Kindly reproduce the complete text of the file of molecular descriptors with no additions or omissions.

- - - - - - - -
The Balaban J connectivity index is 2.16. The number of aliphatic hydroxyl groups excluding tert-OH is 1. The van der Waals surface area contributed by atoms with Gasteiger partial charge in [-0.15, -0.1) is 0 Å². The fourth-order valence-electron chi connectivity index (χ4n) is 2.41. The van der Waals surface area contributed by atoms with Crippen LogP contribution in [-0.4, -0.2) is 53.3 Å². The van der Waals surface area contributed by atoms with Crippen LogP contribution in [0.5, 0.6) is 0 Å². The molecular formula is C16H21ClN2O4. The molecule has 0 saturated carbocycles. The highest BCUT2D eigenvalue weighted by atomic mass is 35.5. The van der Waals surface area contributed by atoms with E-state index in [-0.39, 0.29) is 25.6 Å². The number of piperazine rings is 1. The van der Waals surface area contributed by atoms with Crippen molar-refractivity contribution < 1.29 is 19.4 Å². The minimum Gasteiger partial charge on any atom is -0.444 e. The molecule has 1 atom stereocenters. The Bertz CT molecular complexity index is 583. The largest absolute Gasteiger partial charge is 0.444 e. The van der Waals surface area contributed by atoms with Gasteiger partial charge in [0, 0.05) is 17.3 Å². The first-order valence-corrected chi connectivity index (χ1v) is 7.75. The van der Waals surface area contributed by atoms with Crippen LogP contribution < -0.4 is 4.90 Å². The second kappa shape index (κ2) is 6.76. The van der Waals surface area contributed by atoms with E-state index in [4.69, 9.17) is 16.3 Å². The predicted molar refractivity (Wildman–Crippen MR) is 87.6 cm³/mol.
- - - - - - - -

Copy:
The Balaban J connectivity index is 2.16. The number of aliphatic hydroxyl groups excluding tert-OH is 1. The van der Waals surface area contributed by atoms with Gasteiger partial charge in [-0.15, -0.1) is 0 Å². The fourth-order valence-electron chi connectivity index (χ4n) is 2.41. The van der Waals surface area contributed by atoms with Crippen LogP contribution in [-0.4, -0.2) is 53.3 Å². The van der Waals surface area contributed by atoms with Crippen LogP contribution in [0.5, 0.6) is 0 Å². The molecular formula is C16H21ClN2O4. The molecule has 0 saturated carbocycles. The highest BCUT2D eigenvalue weighted by atomic mass is 35.5. The van der Waals surface area contributed by atoms with E-state index in [-0.39, 0.29) is 25.6 Å². The number of piperazine rings is 1. The van der Waals surface area contributed by atoms with Crippen molar-refractivity contribution < 1.29 is 19.4 Å². The minimum Gasteiger partial charge on any atom is -0.444 e. The molecule has 1 atom stereocenters. The Bertz CT molecular complexity index is 583. The largest absolute Gasteiger partial charge is 0.444 e. The van der Waals surface area contributed by atoms with Gasteiger partial charge in [0, 0.05) is 17.3 Å². The first-order valence-corrected chi connectivity index (χ1v) is 7.75. The van der Waals surface area contributed by atoms with Crippen LogP contribution < -0.4 is 4.90 Å². The second kappa shape index (κ2) is 6.76. The van der Waals surface area contributed by atoms with E-state index in [4.69, 9.17) is 16.3 Å². The predicted molar refractivity (Wildman–Crippen MR) is 87.6 cm³/mol.